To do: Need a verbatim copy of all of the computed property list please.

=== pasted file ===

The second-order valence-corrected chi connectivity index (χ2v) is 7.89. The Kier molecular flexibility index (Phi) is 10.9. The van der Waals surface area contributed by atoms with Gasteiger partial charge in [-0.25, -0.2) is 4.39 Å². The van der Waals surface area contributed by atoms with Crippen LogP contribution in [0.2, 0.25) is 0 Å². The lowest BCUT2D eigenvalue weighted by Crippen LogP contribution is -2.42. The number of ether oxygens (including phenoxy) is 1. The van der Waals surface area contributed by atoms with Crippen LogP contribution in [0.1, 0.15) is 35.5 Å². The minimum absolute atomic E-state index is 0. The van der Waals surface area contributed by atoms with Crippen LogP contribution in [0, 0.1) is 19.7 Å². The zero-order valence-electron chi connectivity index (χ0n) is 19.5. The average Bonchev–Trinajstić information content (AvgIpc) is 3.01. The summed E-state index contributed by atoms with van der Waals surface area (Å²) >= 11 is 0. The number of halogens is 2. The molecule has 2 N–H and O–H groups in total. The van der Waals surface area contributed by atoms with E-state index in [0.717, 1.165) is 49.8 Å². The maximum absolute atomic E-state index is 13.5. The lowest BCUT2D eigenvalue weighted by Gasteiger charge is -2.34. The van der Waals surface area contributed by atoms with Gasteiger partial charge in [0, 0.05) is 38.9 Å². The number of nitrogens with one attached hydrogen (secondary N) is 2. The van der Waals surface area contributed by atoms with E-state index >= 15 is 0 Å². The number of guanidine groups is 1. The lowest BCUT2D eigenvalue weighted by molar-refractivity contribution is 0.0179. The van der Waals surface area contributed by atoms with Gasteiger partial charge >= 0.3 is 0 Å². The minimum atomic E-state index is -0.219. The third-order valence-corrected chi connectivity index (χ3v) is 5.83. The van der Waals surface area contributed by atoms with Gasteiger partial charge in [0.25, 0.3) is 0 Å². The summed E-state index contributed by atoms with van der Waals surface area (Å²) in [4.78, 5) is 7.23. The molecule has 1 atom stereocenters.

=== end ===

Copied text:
The second-order valence-corrected chi connectivity index (χ2v) is 7.89. The Kier molecular flexibility index (Phi) is 10.9. The van der Waals surface area contributed by atoms with Gasteiger partial charge in [-0.25, -0.2) is 4.39 Å². The van der Waals surface area contributed by atoms with Crippen LogP contribution in [0.2, 0.25) is 0 Å². The lowest BCUT2D eigenvalue weighted by Crippen LogP contribution is -2.42. The number of ether oxygens (including phenoxy) is 1. The van der Waals surface area contributed by atoms with Crippen LogP contribution in [0.1, 0.15) is 35.5 Å². The minimum absolute atomic E-state index is 0. The van der Waals surface area contributed by atoms with Crippen LogP contribution in [0, 0.1) is 19.7 Å². The zero-order valence-electron chi connectivity index (χ0n) is 19.5. The average Bonchev–Trinajstić information content (AvgIpc) is 3.01. The summed E-state index contributed by atoms with van der Waals surface area (Å²) >= 11 is 0. The number of halogens is 2. The molecule has 2 N–H and O–H groups in total. The van der Waals surface area contributed by atoms with E-state index in [0.717, 1.165) is 49.8 Å². The maximum absolute atomic E-state index is 13.5. The lowest BCUT2D eigenvalue weighted by Gasteiger charge is -2.34. The van der Waals surface area contributed by atoms with Gasteiger partial charge in [0, 0.05) is 38.9 Å². The number of nitrogens with one attached hydrogen (secondary N) is 2. The van der Waals surface area contributed by atoms with E-state index >= 15 is 0 Å². The number of guanidine groups is 1. The lowest BCUT2D eigenvalue weighted by molar-refractivity contribution is 0.0179. The van der Waals surface area contributed by atoms with Gasteiger partial charge >= 0.3 is 0 Å². The minimum atomic E-state index is -0.219. The third-order valence-corrected chi connectivity index (χ3v) is 5.83. The van der Waals surface area contributed by atoms with Gasteiger partial charge in [0.25, 0.3) is 0 Å². The summed E-state index contributed by atoms with van der Waals surface area (Å²) in [4.78, 5) is 7.23. The molecule has 1 atom stereocenters.